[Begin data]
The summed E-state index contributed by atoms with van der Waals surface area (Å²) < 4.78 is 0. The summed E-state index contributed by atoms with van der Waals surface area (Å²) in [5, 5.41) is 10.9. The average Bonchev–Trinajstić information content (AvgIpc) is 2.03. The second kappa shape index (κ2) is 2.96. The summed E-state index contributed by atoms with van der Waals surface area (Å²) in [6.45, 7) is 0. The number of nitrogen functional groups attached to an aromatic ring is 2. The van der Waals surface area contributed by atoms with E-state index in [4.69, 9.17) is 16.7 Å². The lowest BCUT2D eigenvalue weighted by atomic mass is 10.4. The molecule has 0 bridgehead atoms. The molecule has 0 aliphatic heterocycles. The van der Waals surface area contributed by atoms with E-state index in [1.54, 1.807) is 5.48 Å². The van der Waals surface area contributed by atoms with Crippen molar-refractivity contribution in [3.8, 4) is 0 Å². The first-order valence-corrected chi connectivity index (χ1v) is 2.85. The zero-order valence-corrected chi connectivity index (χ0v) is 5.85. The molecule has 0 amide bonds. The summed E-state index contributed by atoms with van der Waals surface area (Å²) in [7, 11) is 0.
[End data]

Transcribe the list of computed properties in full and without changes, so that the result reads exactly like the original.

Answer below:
The summed E-state index contributed by atoms with van der Waals surface area (Å²) < 4.78 is 0. The summed E-state index contributed by atoms with van der Waals surface area (Å²) in [5, 5.41) is 10.9. The average Bonchev–Trinajstić information content (AvgIpc) is 2.03. The second kappa shape index (κ2) is 2.96. The summed E-state index contributed by atoms with van der Waals surface area (Å²) in [6.45, 7) is 0. The number of nitrogen functional groups attached to an aromatic ring is 2. The van der Waals surface area contributed by atoms with E-state index in [4.69, 9.17) is 16.7 Å². The lowest BCUT2D eigenvalue weighted by atomic mass is 10.4. The molecule has 0 bridgehead atoms. The molecule has 0 aliphatic heterocycles. The van der Waals surface area contributed by atoms with E-state index in [1.54, 1.807) is 5.48 Å². The van der Waals surface area contributed by atoms with Crippen molar-refractivity contribution in [3.8, 4) is 0 Å². The first-order valence-corrected chi connectivity index (χ1v) is 2.85. The zero-order valence-corrected chi connectivity index (χ0v) is 5.85. The molecule has 0 amide bonds. The summed E-state index contributed by atoms with van der Waals surface area (Å²) in [7, 11) is 0.